“Go to the school and shoot the f—;ing kids,” said the teen.

    The teen was also asked what he would say to Dayne and Drayden now.

    “Tell them that I’m sorry, man.”

    The teen has pleaded guilty to two counts of first-degree murder, two counts of second-degree murder and seven counts of attempted murder.

    The sentencing hearing is to determine if the teen, who can’t be named because he was just shy of his 18th birthday at the time, should be sentenced as a youth or an adult.

    Court has heard that Dayne Fontaine was shot 11 times, twice in the head, and Drayden was shot twice, including in the back of the head.

    The boys’ mother, Alicia Fontaine, told court in Meadow Lake, Sask., that the teen gunman called her two days after the shooting to apologize.

    “I may be angry, but I’m not angry at him,” Fontaine said.

    “I talked to him. He was crying. I forgave him. You can forgive, but you’ll never forget.”

    If it were up to her, Fontaine said, she would not press charges in the deaths of her sons.

    “It is true, my whole world is gone, but I know my babies are in a place where there is no pain,” she said.

    “I have forgiven you.”

    READ MORE: ‘Don’t shoot me’: sentencing hearing underway in La Loche shooting

    The shooter’s mother said the family has also forgiven her son for “this horrible crime.”

    “I was in shock like everyone else,” she told court. “I never knew this was going to happen.”

    The teen’s mother said she feels guilty, although she knows the shooting wasn’t her fault.

    “I am not a bad mother or person. If I knew and seen the signs that he was struggling in life, I could have stopped all of this from happening,” she said.

    “Sometimes, as parents, we are unaware of the struggles that our children have.”

    Video surveillance from the school shows the teen walking and running through hallways firing a shotgun. Teacher Adam Wood and teacher’s aide Marie Janvier were killed and seven others were hurt.

    In the police interview, the teen is asked who he was targeting when he went into the school.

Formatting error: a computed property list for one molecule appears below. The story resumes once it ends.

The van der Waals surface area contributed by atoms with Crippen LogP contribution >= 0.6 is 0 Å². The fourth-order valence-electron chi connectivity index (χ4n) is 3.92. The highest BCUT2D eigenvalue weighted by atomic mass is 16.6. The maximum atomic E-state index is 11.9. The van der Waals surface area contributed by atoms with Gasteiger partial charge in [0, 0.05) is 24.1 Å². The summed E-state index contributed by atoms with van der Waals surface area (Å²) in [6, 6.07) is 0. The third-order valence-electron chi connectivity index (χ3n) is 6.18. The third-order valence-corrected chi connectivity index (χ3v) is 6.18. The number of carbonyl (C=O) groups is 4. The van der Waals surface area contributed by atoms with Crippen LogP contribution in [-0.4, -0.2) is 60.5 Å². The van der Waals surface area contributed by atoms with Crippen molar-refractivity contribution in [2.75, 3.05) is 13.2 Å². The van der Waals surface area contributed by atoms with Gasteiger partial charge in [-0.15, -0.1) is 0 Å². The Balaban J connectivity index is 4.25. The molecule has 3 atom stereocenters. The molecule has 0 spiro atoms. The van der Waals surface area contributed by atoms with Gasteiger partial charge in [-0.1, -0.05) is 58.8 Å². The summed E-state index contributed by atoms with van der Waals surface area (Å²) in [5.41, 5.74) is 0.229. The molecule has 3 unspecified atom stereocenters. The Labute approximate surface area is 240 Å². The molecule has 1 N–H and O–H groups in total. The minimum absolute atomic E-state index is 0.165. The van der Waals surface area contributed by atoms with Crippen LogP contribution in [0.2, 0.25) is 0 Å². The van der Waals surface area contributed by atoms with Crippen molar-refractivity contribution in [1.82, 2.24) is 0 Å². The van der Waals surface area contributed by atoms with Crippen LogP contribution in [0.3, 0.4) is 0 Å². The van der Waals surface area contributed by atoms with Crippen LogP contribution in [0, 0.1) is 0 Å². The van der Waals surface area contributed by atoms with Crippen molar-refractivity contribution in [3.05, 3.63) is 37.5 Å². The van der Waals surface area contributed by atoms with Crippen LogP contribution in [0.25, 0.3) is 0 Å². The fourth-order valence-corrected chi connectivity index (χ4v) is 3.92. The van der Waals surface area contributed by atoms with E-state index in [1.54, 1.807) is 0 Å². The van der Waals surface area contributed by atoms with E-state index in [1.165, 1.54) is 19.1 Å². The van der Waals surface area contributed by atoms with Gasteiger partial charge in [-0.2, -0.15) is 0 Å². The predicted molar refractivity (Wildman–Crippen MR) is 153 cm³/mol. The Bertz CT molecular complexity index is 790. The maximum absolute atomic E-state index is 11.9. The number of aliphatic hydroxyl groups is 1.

“Nobody,” he replied.

    FULL COVERAGE: La Loche school shooting

    The officer asked the teen who he was looking for when he was trying to open doors.

    “Teachers and students,” he said.

    The defence has said there is no simple reason behind the shooting and little about the motive has been made clear so far.

    Earlier in the interview, the shooter said he never felt bullied. The officer also asked the teen if he felt the school had “wronged” him.

    “Not really,” he said. “I don’t think so, no.”

Crime Stoppers: Appeal for information about missing Abbotsford couple

In a mysterious disappearance, an Abbotsford couple vanishes without a trace.

Rosalie Jean Allan known as Rose was reported missing by a friend in December of 2013. Investigators soon realized that Rose’s  boyfriend Jonathan Wood was also missing.

It’s been a particularly difficult case for investigators in Abbotsford who say they’ve had very little information and few leads.

Police and Crime Stoppers need your help. Do you have any information that could help crack the case?

HangZhou Night Net

The couple, described as being in an “on again, off again relationship” had been living together on Glenmore Rd in North Abbotsford in late October 2013.

Previously the couple were known to frequent an area of downtown Abbotsford known as Five Corners as well as the Salvation Army on Gladys Ave.

Rose, known by many as a vibrant person,  loved animals and made friends easily. Her family says they love and miss her. Despite her transient lifestyle she managed to keep in touch with her parents.  Her father says his daughter was in good spirits when she went missing. Her parents and Jonathan’s parents are pleading for anyone with information to come forward.

At the time of her disappearance Rose was 46 years old. She is 5′ 4″ and weighs 130 pounds. She has brown hair and blue eyes.

Jonathan’s 6’2”, 180 pounds, with brown hair and blue eyes.  He has an outstanding theft warrant but police say it’s not a serious matter.

Police say it’s highly unlikely for them to simply disappear. Can you help solve this mystery?

If you know anything call police…or if you’d like to remain anonymous visit bccrimestoppers杭州桑拿 or call 1 888 222- 8477.